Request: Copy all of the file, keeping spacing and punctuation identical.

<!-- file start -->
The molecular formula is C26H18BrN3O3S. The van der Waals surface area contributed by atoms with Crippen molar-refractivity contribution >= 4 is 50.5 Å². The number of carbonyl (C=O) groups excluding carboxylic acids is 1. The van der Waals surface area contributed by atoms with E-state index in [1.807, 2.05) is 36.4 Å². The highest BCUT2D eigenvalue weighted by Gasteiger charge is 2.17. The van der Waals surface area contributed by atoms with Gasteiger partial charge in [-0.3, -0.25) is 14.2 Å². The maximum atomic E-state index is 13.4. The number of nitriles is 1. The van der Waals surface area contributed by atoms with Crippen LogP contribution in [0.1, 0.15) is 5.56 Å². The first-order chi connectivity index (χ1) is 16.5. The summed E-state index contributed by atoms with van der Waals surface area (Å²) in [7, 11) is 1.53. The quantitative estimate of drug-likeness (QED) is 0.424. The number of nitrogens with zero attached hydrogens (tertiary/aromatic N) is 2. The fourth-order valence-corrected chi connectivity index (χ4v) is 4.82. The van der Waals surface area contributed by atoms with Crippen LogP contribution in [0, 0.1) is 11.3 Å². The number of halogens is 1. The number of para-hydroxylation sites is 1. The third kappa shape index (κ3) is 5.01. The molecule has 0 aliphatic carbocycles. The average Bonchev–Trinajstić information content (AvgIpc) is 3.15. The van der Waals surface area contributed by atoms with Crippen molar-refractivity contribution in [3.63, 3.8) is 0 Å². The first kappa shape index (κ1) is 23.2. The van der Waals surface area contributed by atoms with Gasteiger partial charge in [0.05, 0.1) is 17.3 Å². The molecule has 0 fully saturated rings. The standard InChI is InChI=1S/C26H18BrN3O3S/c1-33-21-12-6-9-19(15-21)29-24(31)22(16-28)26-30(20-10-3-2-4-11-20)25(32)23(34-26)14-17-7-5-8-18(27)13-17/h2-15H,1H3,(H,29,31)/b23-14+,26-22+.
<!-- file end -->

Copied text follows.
The molecular formula is C26H18BrN3O3S. The van der Waals surface area contributed by atoms with Crippen molar-refractivity contribution >= 4 is 50.5 Å². The number of carbonyl (C=O) groups excluding carboxylic acids is 1. The van der Waals surface area contributed by atoms with E-state index in [1.807, 2.05) is 36.4 Å². The highest BCUT2D eigenvalue weighted by Gasteiger charge is 2.17. The van der Waals surface area contributed by atoms with Gasteiger partial charge in [-0.3, -0.25) is 14.2 Å². The maximum atomic E-state index is 13.4. The number of nitriles is 1. The van der Waals surface area contributed by atoms with Crippen LogP contribution in [0.1, 0.15) is 5.56 Å². The first-order chi connectivity index (χ1) is 16.5. The summed E-state index contributed by atoms with van der Waals surface area (Å²) in [7, 11) is 1.53. The quantitative estimate of drug-likeness (QED) is 0.424. The number of nitrogens with zero attached hydrogens (tertiary/aromatic N) is 2. The fourth-order valence-corrected chi connectivity index (χ4v) is 4.82. The van der Waals surface area contributed by atoms with Crippen LogP contribution in [0, 0.1) is 11.3 Å². The number of halogens is 1. The number of para-hydroxylation sites is 1. The third kappa shape index (κ3) is 5.01. The molecule has 0 aliphatic carbocycles. The average Bonchev–Trinajstić information content (AvgIpc) is 3.15. The van der Waals surface area contributed by atoms with Crippen molar-refractivity contribution in [3.63, 3.8) is 0 Å². The first kappa shape index (κ1) is 23.2. The van der Waals surface area contributed by atoms with Gasteiger partial charge in [0.05, 0.1) is 17.3 Å². The molecule has 0 fully saturated rings. The standard InChI is InChI=1S/C26H18BrN3O3S/c1-33-21-12-6-9-19(15-21)29-24(31)22(16-28)26-30(20-10-3-2-4-11-20)25(32)23(34-26)14-17-7-5-8-18(27)13-17/h2-15H,1H3,(H,29,31)/b23-14+,26-22+.